1) Contrary to what I would have wished the Key Lime did not come from Key West nor even Key Largo. I researched this by going to Key West and by watching the 1948 movie, Key Largo. Key Largo starred Humphrey Bogart, Lauren Bacall, and Edward G. Robinson. None of these actors ate even a single Key Lime during the entire movie. After the movie? No one knows.

2) Key Limes were first grown in Southern Asia. Historians will tell you that Key Limes made their way to Spain, presumably by hitchhiking as these fruits don’t have legs. Actually, I doubt the whole hitchhiking theory as Key Limes do not have thumbs. You can tell they don’t just by looking at the tiny yellowish-green thingies.

3) Ship crews liked the take Key Limes as the fruit was high in vitamin C and prevented scurvy. Christopher Columbus took Key Limes on his voyages of discovery to the Americas. Indeed, culinary historians praise Spain for the bringing health-enhancing Key Lime to the New World.

4) Do other historians laud the European discoverers? Not so much, pointing to endless wars of conquest by the Spanish conquistadors, Old World diseases that decimated indigenous populations, and wholesale enslavement of the local tribes. Indeed, Europe didn’t balance things with the natives until they brought the hamburger to America in the 19th century. Kinda like a do-over.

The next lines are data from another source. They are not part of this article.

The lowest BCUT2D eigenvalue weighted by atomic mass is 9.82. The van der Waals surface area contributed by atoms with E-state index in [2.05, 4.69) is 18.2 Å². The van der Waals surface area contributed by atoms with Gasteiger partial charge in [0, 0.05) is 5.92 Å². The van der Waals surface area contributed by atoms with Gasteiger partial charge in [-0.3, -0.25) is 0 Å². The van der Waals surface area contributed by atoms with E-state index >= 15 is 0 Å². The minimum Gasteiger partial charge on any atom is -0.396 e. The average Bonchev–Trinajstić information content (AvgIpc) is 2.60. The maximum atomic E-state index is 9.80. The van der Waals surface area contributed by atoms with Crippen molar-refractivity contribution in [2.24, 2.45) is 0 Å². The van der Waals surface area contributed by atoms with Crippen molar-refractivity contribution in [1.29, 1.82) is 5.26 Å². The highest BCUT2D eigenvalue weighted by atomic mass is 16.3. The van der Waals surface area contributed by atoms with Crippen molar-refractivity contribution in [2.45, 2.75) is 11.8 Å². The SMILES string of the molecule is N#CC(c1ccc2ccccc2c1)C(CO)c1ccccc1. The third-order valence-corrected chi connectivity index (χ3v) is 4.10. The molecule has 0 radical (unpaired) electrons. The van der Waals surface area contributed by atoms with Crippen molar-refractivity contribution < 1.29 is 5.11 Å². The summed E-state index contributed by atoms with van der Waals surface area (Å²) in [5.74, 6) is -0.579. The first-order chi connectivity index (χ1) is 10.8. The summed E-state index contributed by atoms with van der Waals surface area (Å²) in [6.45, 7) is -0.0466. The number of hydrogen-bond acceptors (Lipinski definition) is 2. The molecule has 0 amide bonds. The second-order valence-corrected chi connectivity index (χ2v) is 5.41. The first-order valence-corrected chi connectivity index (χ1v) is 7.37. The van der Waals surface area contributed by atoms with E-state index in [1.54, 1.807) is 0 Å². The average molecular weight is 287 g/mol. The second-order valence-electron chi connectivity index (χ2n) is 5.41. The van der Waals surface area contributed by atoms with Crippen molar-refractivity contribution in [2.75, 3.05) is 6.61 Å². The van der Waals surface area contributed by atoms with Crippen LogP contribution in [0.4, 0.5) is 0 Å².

– Chef Paul

My cookbook, Eat Me: 169 Fun Recipes From All Over the World, is available in paperpack or Kindle on amazon.com4novels

As an e-book on Nook

or on my website-where you can get a signed copy at: www.lordsoffun.com

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Chicken Cordon Bleu

French Entree

CHICKEN CORDON BLEU

INGREDIENTS

6 skinless, boneless chicken breasts
6 slices cooked ham
4 slices Swiss cheese
1/4 cup butter
1/2 teaspoon Poultry MagicTM poultry spice
1/2 teaspoon nutmeg